Graphics: As a photography and media arts teacher I discuss principles of design and what makes images effective with my students all the time. What I am learning from this course is the application of good graphics for increased understanding in learning. I am also intrigued by the connection to instructional design and learning theory presented in the text this week. Using well designed images in conjunction with the principles of cognitive load theory to address learning styles allows instructional designers to produce images for optimum impact. When designing images many people seem to have an intrinsic ability to create something aesthetically pleasing; however, if a designer can combine aesthetic appeal with an understanding of concepts such as chunking, cognitive load theory, and information processing theory, they are much more likely to design an image with lasting impact on the learner. The designer must use visual strategies to appeal to the viewer through recognition, and find ways to allow the information contained in the image to process itself through short term memory and remain in long term memory. Images need to be created for learning that connect with verbal and visual memory and that translate into understanding through meaning.

Lohr, L. (2008). Creating Graphics for Learning and Performance (2nd Edition ed.). Upper Saddle River, New Jersey: Pearson Education.
Image: http://www.mdpi.com/1424-8220/9/9/7374/

505-Entry #3

This week we looked at research and evaluation and found similarities and differences between the two. What it boils down to is that research is done for the benefit of individuals outside of the participation group, while an evaluation is for the benefit of the participants.

The discussion and information on sampling and bias we had this week I found to be particularly interesting. In my position as staff committee chair at our school I am often charged with gathering the opinions of staff on issues of concern. I have deployed the use of Google Forms, Survey Monkey, and other similar online polling applications many times. Inevitably the same staff members respond to the survey and the same group choose to ignore the document. The text suggests following up with personal contact with those individuals who do not respond to find out their reasons for not responding. I had never really thought about following up on individuals who choose not to respond. It is clear that any information gathered by the same sample of teachers will not be an accurate representation of the thought and feelings of staff. These results may not be an accurate sample based on the lack of adequate number of responses and those who choose to respond may have a particular bias toward the topic of the questionnaire. Another factor may be the wide range of technical abilities on our staff. We have an aging population of teachers who may have a reluctance to using technology, not only in their classrooms, but for themselves as well. If they do not regularly open emails they will be denied access to the survey/questionnaire document all together.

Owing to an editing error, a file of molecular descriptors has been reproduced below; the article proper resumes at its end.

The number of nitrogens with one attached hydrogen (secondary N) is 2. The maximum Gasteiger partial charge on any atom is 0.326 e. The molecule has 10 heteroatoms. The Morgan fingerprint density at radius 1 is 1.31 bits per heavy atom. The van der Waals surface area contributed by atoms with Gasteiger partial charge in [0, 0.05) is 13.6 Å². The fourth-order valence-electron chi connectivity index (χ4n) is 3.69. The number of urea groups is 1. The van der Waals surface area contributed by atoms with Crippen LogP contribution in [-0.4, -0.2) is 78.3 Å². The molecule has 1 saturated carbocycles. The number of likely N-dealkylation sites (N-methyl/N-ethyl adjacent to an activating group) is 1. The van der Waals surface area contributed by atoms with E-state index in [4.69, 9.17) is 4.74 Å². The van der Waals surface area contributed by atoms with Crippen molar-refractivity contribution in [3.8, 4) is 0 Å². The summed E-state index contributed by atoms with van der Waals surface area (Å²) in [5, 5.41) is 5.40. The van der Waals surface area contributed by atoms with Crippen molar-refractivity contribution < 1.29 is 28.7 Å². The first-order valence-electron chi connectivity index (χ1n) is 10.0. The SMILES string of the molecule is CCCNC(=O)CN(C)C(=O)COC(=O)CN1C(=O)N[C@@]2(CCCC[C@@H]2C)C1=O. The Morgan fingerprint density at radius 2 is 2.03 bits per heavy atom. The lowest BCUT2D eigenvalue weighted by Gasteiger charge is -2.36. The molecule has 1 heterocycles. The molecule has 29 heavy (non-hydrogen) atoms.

Based on this weeks materials and topics I will be rethinking the process of gathering and analyzing data.

Edtech 505 Post #2

Over the course of this past week in Edtech 505 much of the content has centered around data. We have looked at methods for collecting and analyzing data and how this all fits in to the planning of an evaluation. I have never had much success with numbers, however the explanation in the text has helped to demystify the process of analyzing data. It is interesting to consider how the same results can yield different interpretations based on the technique used to analyze the data. An evaluator can choose a method to look at the numbers based on the intention of the question. It has become obvious to me over the past week that one must consider the techniques used to gather information very carefully based on the particular evaluation model one chooses to use. It has also become clear that the various evaluation models are, in many ways, techniques used by teachers all the time. It is helpful, however to identify the characteristics of each mode in order to accurately use the benefits of each in the development of an evaluation. This week also helped to solidify for me the differences between research and evaluation.